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While children of divorce may be given more responsibility to help the family cope with the amount of work, parents should take care to avoid burdening the child to the point of eliminating play. Children benefit when parents are able to reduce life changes for the child and reduce conflict between the parents. It is especially important for parents to maintain a regular and predictable contact with the child, even if the child is intensely angry at the parent.

They need parents to avoid blaming each other and to be honest. Children this age need involvement of both parents and are most content with several contacts a week with each parent. The schedule should be regular and predictable and minimize interference with peer relationships, school, and after-school activities. Many children desire one home base with specific evenings, weekends, and activities at the other home. Some children do well with equal contact in each home. Some children prefer less contact, maybe every other week. At this age, children need more flexibility.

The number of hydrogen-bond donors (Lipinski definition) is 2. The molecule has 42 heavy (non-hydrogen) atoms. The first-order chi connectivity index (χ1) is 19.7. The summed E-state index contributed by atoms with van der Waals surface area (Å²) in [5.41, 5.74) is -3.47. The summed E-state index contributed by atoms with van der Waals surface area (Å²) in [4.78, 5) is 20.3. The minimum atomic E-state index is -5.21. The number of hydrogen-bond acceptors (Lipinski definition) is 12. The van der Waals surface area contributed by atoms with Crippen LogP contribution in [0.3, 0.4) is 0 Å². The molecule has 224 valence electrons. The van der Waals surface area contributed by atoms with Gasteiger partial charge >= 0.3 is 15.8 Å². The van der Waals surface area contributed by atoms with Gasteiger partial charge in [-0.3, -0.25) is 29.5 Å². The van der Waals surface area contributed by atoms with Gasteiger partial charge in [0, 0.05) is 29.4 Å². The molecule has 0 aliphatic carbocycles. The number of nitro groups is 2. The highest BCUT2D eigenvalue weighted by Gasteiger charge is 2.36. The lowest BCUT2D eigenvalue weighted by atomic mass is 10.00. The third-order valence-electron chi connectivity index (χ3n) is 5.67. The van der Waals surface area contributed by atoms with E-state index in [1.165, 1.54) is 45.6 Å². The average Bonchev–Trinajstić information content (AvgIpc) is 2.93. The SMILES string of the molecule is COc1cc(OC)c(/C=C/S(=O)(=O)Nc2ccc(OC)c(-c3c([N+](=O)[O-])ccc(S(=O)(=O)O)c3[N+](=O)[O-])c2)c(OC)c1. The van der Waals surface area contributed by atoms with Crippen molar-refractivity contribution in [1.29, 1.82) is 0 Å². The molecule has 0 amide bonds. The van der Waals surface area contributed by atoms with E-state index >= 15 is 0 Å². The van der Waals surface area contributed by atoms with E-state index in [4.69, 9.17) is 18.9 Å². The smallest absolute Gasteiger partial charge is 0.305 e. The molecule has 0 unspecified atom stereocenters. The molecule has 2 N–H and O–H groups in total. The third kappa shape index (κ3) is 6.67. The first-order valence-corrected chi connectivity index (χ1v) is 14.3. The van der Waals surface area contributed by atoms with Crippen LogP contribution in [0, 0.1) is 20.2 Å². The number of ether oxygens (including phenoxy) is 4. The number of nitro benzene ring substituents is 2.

Teenagers 13 - 17 years old. Younger teens are figuring out who they are in relation to friends' and society's rules. Middle teens focus on how they think and feel about themselves. They develop a sense of purpose, clarify long-term plans and values and have a growing sense of who one really is and where one is headed. Older teens are focused on taking increased responsibility for what they do and who they are. Teens also learn intimacy, which allows for openness, honesty, self-disclosure, and trust in relationships. Teens need parents' permission for independence and encouragement for taking responsibility.

They need parents to provide closeness, concern, and fairness. From age 12, children are usually able to understand the divorce process and separate themselves from their parents' actions and reactions. Teens are capable of forming an independent opinion about where and with whom they want to live. This opinion should be considered but not necessarily followed. Some teens pick the parent who leaves as the enemy and some blame the remaining parent for not being lovable or supportive enough. Teens often act as though they can handle anything and that divorce is no big deal.